According to many experts, breastfeeding offers numerous advantages for both a mother and her baby. For example, breast milk embodies a perfect mix of antibodies, proteins, vitamins, and fat in an easily digested form, and thus is an ideal source of nutrition for an infant. In addition, the physical closeness and eye contact between mother and child can facilitate an immeasurable and lasting emotional bond. Finally, nursing provides a woman with several health benefits, including a reduced risk of breast and ovarian cancers. And, because it burns extra calories, breastfeeding can help a woman lose her residual pregnancy weight faster.
As such, it's quite understandable that a woman who is interested in breast enhancement might be concerned about her future ability to nurse a baby. Indeed, it is a commonly held misconception that the surgical placement of breast implants will compromise a woman's milk production or ability to breastfeed. However, while breast augmentation can increase the likelihood that a woman will be unable to nurse a baby, the majority of women are able to breastfeed following a breast enhancement procedure.
Factors that can Affect a Woman's Ability to Breastfeed
When considering breast enhancement, a woman is advised to consult with an experienced and trusted plastic surgeon who can review her options and help her make several key decisions with regard to her surgery, including the type of implant, implant placement, and surgical technique that are best suited to achieve the outcome she desires. To illustrate, depending on a woman's anatomy and needs (including her hope to breastfeed in the future), the implants can be placed behind the breast and above the chest muscle (subglandular placement), completely beneath the muscle (submuscular), or partially beneath the muscle (subpectoral). Further, the incision can be made in the inframammary fold (the breast crease), around the areola, or in the underarm area.
For a woman who is concerned about preserving her ability to nurse, it is especially important to learn about and discuss the benefits and risks of the various implant positions and surgical techniques. For example, it is notable then when placed through an inframammary (fold) approach or an axillary (armpit) approach, a breast implant does not touch the breast tissue; rather, it slides underneath it. As such, these approaches are more likely to have minimal impact on the gland itself.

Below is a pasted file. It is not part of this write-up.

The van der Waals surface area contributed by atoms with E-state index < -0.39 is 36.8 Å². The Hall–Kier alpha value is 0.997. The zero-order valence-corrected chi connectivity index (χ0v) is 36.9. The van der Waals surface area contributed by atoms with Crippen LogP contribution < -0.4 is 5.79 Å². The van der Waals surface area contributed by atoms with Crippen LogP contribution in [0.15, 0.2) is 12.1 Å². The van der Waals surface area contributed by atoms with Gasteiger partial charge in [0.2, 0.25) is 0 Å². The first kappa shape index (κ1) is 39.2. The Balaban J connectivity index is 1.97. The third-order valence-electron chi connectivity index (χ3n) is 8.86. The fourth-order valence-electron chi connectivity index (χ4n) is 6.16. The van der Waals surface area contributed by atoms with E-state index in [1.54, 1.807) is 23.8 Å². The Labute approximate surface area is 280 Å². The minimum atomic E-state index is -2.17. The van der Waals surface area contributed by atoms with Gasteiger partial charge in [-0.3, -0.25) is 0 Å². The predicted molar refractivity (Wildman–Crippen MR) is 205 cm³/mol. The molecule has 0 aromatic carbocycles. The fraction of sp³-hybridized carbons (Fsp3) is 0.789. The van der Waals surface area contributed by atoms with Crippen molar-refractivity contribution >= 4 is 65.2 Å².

On the other hand, a periareolar (around the nipple/areola) approach involves dissection through glandular tissue. As a result, it is conceivable that some impact on future breast milk production could occur with the undermining of duct tissue. Nevertheless, this approach does not completely rule out the possibility of breastfeeding, because the vast majority of the gland remains untouched and the milk ducts that go to the nipple are typically undisturbed.
Additionally, a very large implant in a woman with fairly tight breast skin or minimal breast tissue, regardless of placement, could conceivably diminish milk production through pressure on the overlying breast tissue. The reason is that the mammary gland, much like any other gland in the body, performs normally when it has an adequate blood supply and room to expand. Placing undue pressure on the gland risks malfunction and could compromise lactation.
A final point to keep in mind is that some women are unable to breastfeed successfully regardless of whether they have had breast augmentation surgery. It is impossible to predict how much, if any, breast milk production a woman can expect – either before or after undergoing breast surgery.
Pregnancy, childbirth, and breastfeeding can all affect a woman's breasts and, in turn, the results of a prior breast augmentation. Therefore, when contemplating breast enhancement surgery, a woman should think about the timing of when she would like to have children. In general, if she would like to have a child in the immediate future - within the next year or so - she might wish to postpone her breast enhancement surgery until after she has finished breastfeeding. Otherwise, further surgery might be required to restore the initial results.
Women who would like more information about breastfeeding and cosmetic breast surgery are advised to consult with an experienced cosmetic surgeon who is Board Certified by the American Board of Plastic Surgery.
Article Source: http://www.abcarticledirectory.com
Katie Perry is an online content editor in the Tampa Bay area. She posts articles about plastic surgery topics and procedures including breast augmentation, breast implants, and more. bayshoreplasticsurgery.com/
Still Searching? Last Chance to find what you're looking for with a Google Custom Search!
Or.... You can search this site using our Bing Custom Search!
Did You Like/Dislike This Article? Give It YOUR Rating!
Please Rate this Article
5 out of 54 out of 53 out of 52 out of 51 out of 5
No Ratings Yet. Be The First To Rate This Article
Powered by ABC Article Directory